# Mind the Gap: Understanding the Modality Gap in Multi-modal Contrastive Representation Learning

Welcome! This is the project website of our paper:

Weixin Liang*, Yuhui Zhang*, Yongchan Kwon*, Serena Yeung, James Zou
NeurIPS (2022)

## Abstract

We present modality gap, an intriguing geometric phenomenon of the representation space of multi-modal models. Specifically, we show that different data modalities (e.g. images and text) are embedded at arm’s length in their shared representation in multi-modal models such as CLIP. Our systematic analysis demonstrates that this gap is caused by a combination of model initialization and contrastive learning optimization. In model initialization, we show empirically and theoretically that the representation of a common deep neural network is restricted to a narrow cone. As a consequence, in a multi-modal model with two encoders, the representations of the two modalities are clearly apart when the model is initialized. During optimization, contrastive learning keeps the different modalities separate by a certain distance, which is influenced by the temperature parameter in the loss function. Our experiments further demonstrate that varying the modality gap distance has a significant impact in improving the model’s downstream zero-shot classification performance and fairness.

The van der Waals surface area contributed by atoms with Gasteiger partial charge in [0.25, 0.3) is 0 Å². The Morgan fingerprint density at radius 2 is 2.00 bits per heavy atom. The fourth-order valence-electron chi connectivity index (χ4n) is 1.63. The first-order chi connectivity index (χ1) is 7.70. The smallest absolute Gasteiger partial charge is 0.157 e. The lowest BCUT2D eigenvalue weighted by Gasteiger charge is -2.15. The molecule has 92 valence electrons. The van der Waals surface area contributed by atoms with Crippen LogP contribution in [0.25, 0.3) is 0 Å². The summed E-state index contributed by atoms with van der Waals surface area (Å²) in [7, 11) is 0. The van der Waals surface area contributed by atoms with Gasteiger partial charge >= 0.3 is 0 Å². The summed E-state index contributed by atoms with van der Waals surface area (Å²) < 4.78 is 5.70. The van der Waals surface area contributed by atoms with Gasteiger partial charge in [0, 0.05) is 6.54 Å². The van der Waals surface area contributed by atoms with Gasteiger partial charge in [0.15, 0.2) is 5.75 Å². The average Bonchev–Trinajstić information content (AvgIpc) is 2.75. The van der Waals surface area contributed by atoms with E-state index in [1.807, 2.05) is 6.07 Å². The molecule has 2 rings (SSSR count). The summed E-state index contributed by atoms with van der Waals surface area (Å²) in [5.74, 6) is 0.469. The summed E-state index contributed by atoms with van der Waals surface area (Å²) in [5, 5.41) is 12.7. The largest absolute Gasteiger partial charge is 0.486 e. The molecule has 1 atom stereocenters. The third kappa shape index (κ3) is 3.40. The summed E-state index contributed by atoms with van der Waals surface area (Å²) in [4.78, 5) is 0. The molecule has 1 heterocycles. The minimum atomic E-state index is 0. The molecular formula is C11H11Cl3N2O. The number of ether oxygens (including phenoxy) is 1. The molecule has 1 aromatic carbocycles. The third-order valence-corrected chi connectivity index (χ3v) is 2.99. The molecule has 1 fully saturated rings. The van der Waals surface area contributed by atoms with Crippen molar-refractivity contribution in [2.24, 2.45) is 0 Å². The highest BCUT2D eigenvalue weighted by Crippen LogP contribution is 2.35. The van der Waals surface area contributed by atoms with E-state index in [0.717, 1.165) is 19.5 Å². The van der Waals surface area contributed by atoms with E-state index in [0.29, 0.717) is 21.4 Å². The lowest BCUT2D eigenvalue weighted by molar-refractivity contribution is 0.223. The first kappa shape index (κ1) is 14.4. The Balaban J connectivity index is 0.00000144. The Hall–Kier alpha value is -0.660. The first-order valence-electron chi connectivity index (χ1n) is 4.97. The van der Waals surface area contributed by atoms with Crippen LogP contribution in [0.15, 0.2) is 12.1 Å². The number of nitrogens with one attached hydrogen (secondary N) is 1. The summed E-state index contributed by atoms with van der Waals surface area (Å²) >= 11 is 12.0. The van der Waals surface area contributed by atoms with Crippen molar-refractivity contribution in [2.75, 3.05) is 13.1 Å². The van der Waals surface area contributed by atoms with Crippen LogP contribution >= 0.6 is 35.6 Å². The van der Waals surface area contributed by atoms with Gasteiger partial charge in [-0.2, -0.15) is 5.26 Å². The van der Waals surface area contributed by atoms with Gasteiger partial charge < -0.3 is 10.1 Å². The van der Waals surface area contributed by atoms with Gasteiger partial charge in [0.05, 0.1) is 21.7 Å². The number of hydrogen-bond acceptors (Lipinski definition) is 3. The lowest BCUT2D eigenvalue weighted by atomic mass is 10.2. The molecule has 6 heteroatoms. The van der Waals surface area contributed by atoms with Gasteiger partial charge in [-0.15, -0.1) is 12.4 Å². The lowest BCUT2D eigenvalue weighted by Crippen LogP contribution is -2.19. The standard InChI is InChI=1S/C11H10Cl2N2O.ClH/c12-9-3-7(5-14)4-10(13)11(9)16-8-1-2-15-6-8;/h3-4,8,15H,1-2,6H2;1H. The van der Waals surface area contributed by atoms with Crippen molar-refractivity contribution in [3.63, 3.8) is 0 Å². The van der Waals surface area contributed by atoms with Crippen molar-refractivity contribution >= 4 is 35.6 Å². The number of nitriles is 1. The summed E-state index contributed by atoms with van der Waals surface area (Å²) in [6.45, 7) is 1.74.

TL;DR: We present modality gap, an intriguing geometric phenomenon of the representation space of multi-modal models.

## What is Modality Gap?

As shown in Figure 1 (b), CLIP’s image embeddings and text embeddings are located in two completely separate regions of the embedding space. We find this phenomenon consistently across various multi-modal models, covering texts, natural images, videos, medical images, and amino-acid sequences. Interestingly, this phenomenon still holds even when we embed using multi-modal models with random weights (Figure 1 (c)).

## How do we explain Modality Gap? A three-part explanationn.

While it might seem reasonable to attribute the gap to differences in data distributions or to the different encoder architectures, we showed that these factors are not the fundamental cause of the modality gap phenomenon. This paper provides a three-part explanation for the modality gap phenomenon.

1. The general inductive bias of deep neural architecture creates a cone effect: The effective embedding space is restricted to a narrow cone for pre-trained models or models with random weights.

2. Different random initializations create different embedding cones. Since a multi-modal model consists of two encoders, which create different cones at random initialization, this explains how the modality gap is present at initialization.

3. The contrastive learning objective commonly used by multi-modal models preserves the gap.

### Part 1: The Cone Effect Induces A Modality Gap

#### The cosine similarity between all pairs of embeddings (last-layer feature)

We extract 5,000 embeddings from the final layer of ResNet, Vision Transformer, and Text Transformer respectively on MSCOCO Caption. We then compute the cosine similarity be- tween all possible pairs of the 5,000 embeddings within each model.